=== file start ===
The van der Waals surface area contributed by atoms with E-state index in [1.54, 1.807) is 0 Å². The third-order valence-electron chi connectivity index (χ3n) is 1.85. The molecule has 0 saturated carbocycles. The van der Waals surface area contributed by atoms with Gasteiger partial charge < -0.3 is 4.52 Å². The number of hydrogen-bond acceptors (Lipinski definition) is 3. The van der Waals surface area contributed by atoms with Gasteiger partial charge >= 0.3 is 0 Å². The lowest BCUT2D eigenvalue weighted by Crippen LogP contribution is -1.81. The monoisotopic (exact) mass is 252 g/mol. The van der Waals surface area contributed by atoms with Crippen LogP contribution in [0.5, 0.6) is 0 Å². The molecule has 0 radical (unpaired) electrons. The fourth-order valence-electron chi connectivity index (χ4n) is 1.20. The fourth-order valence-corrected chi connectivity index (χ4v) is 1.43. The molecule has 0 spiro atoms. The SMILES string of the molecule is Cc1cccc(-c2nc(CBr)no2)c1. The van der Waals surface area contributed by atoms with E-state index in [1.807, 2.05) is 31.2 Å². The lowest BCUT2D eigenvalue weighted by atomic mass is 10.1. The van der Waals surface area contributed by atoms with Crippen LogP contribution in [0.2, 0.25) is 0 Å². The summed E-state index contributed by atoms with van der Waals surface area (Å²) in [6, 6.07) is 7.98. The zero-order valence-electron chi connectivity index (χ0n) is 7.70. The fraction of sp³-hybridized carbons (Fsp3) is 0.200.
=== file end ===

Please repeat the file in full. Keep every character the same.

The van der Waals surface area contributed by atoms with E-state index in [1.54, 1.807) is 0 Å². The third-order valence-electron chi connectivity index (χ3n) is 1.85. The molecule has 0 saturated carbocycles. The van der Waals surface area contributed by atoms with Gasteiger partial charge < -0.3 is 4.52 Å². The number of hydrogen-bond acceptors (Lipinski definition) is 3. The van der Waals surface area contributed by atoms with Gasteiger partial charge >= 0.3 is 0 Å². The lowest BCUT2D eigenvalue weighted by Crippen LogP contribution is -1.81. The monoisotopic (exact) mass is 252 g/mol. The van der Waals surface area contributed by atoms with Crippen LogP contribution in [0.5, 0.6) is 0 Å². The molecule has 0 radical (unpaired) electrons. The fourth-order valence-electron chi connectivity index (χ4n) is 1.20. The fourth-order valence-corrected chi connectivity index (χ4v) is 1.43. The molecule has 0 spiro atoms. The SMILES string of the molecule is Cc1cccc(-c2nc(CBr)no2)c1. The van der Waals surface area contributed by atoms with E-state index in [1.807, 2.05) is 31.2 Å². The lowest BCUT2D eigenvalue weighted by atomic mass is 10.1. The van der Waals surface area contributed by atoms with Crippen LogP contribution in [0.2, 0.25) is 0 Å². The summed E-state index contributed by atoms with van der Waals surface area (Å²) in [6, 6.07) is 7.98. The zero-order valence-electron chi connectivity index (χ0n) is 7.70. The fraction of sp³-hybridized carbons (Fsp3) is 0.200.